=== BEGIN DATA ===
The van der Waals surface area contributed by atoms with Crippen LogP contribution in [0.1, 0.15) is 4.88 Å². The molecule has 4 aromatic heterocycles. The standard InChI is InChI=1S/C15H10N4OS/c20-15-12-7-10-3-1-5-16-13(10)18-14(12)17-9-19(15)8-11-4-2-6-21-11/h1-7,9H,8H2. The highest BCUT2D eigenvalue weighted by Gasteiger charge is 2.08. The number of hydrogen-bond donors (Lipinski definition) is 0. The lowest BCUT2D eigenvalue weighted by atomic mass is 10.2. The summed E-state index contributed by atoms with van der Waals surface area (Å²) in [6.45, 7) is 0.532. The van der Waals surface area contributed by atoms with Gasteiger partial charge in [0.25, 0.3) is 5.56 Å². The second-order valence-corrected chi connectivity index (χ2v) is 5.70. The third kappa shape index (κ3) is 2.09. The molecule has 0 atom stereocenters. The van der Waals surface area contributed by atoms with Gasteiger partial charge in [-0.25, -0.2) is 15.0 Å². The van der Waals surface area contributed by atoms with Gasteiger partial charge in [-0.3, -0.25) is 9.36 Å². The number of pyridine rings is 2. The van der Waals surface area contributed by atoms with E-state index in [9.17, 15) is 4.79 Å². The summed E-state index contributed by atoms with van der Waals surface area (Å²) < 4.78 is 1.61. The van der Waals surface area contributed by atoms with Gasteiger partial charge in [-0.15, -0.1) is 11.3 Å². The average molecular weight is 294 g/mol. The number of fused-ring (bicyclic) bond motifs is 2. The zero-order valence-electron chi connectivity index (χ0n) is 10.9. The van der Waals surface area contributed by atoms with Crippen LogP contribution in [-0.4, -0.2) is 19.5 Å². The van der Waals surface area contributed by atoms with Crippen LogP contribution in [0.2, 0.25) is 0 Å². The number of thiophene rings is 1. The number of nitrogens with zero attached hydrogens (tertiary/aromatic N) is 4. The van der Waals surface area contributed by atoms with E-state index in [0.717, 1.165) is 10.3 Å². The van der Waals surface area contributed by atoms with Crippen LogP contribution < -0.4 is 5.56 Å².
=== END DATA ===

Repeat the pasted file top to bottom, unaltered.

The van der Waals surface area contributed by atoms with Crippen LogP contribution in [0.1, 0.15) is 4.88 Å². The molecule has 4 aromatic heterocycles. The standard InChI is InChI=1S/C15H10N4OS/c20-15-12-7-10-3-1-5-16-13(10)18-14(12)17-9-19(15)8-11-4-2-6-21-11/h1-7,9H,8H2. The highest BCUT2D eigenvalue weighted by Gasteiger charge is 2.08. The number of hydrogen-bond donors (Lipinski definition) is 0. The lowest BCUT2D eigenvalue weighted by atomic mass is 10.2. The summed E-state index contributed by atoms with van der Waals surface area (Å²) in [6.45, 7) is 0.532. The van der Waals surface area contributed by atoms with Gasteiger partial charge in [0.25, 0.3) is 5.56 Å². The second-order valence-corrected chi connectivity index (χ2v) is 5.70. The third kappa shape index (κ3) is 2.09. The molecule has 0 atom stereocenters. The van der Waals surface area contributed by atoms with Gasteiger partial charge in [-0.25, -0.2) is 15.0 Å². The van der Waals surface area contributed by atoms with Gasteiger partial charge in [-0.3, -0.25) is 9.36 Å². The number of pyridine rings is 2. The van der Waals surface area contributed by atoms with E-state index in [9.17, 15) is 4.79 Å². The summed E-state index contributed by atoms with van der Waals surface area (Å²) < 4.78 is 1.61. The van der Waals surface area contributed by atoms with Gasteiger partial charge in [-0.15, -0.1) is 11.3 Å². The average molecular weight is 294 g/mol. The number of fused-ring (bicyclic) bond motifs is 2. The zero-order valence-electron chi connectivity index (χ0n) is 10.9. The van der Waals surface area contributed by atoms with Crippen LogP contribution in [-0.4, -0.2) is 19.5 Å². The van der Waals surface area contributed by atoms with Crippen LogP contribution in [0.2, 0.25) is 0 Å². The number of thiophene rings is 1. The number of nitrogens with zero attached hydrogens (tertiary/aromatic N) is 4. The van der Waals surface area contributed by atoms with E-state index in [0.717, 1.165) is 10.3 Å². The van der Waals surface area contributed by atoms with Crippen LogP contribution < -0.4 is 5.56 Å².